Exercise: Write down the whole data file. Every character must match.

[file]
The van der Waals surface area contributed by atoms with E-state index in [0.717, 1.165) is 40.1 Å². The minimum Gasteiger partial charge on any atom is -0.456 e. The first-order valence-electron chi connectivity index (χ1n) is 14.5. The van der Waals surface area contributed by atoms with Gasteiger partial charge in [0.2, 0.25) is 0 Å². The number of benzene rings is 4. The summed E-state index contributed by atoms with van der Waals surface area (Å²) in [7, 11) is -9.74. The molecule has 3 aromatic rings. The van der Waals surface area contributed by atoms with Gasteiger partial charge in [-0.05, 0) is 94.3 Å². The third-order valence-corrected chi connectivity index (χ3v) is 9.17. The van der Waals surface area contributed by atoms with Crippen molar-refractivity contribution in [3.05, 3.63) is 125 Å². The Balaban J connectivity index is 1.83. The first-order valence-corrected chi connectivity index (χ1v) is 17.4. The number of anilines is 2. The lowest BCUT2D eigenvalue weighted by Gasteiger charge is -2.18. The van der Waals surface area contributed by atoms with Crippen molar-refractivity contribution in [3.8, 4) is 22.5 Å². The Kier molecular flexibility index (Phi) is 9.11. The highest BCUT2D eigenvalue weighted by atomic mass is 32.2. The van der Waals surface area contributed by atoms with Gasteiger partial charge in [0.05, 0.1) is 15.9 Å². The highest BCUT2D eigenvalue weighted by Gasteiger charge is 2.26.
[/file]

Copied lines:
The van der Waals surface area contributed by atoms with E-state index in [0.717, 1.165) is 40.1 Å². The minimum Gasteiger partial charge on any atom is -0.456 e. The first-order valence-electron chi connectivity index (χ1n) is 14.5. The van der Waals surface area contributed by atoms with Gasteiger partial charge in [0.2, 0.25) is 0 Å². The number of benzene rings is 4. The summed E-state index contributed by atoms with van der Waals surface area (Å²) in [7, 11) is -9.74. The molecule has 3 aromatic rings. The van der Waals surface area contributed by atoms with Gasteiger partial charge in [-0.05, 0) is 94.3 Å². The third-order valence-corrected chi connectivity index (χ3v) is 9.17. The van der Waals surface area contributed by atoms with Crippen molar-refractivity contribution in [3.05, 3.63) is 125 Å². The Balaban J connectivity index is 1.83. The first-order valence-corrected chi connectivity index (χ1v) is 17.4. The number of anilines is 2. The lowest BCUT2D eigenvalue weighted by Gasteiger charge is -2.18. The van der Waals surface area contributed by atoms with Crippen molar-refractivity contribution in [3.8, 4) is 22.5 Å². The Kier molecular flexibility index (Phi) is 9.11. The highest BCUT2D eigenvalue weighted by atomic mass is 32.2. The van der Waals surface area contributed by atoms with Gasteiger partial charge in [0.05, 0.1) is 15.9 Å². The highest BCUT2D eigenvalue weighted by Gasteiger charge is 2.26.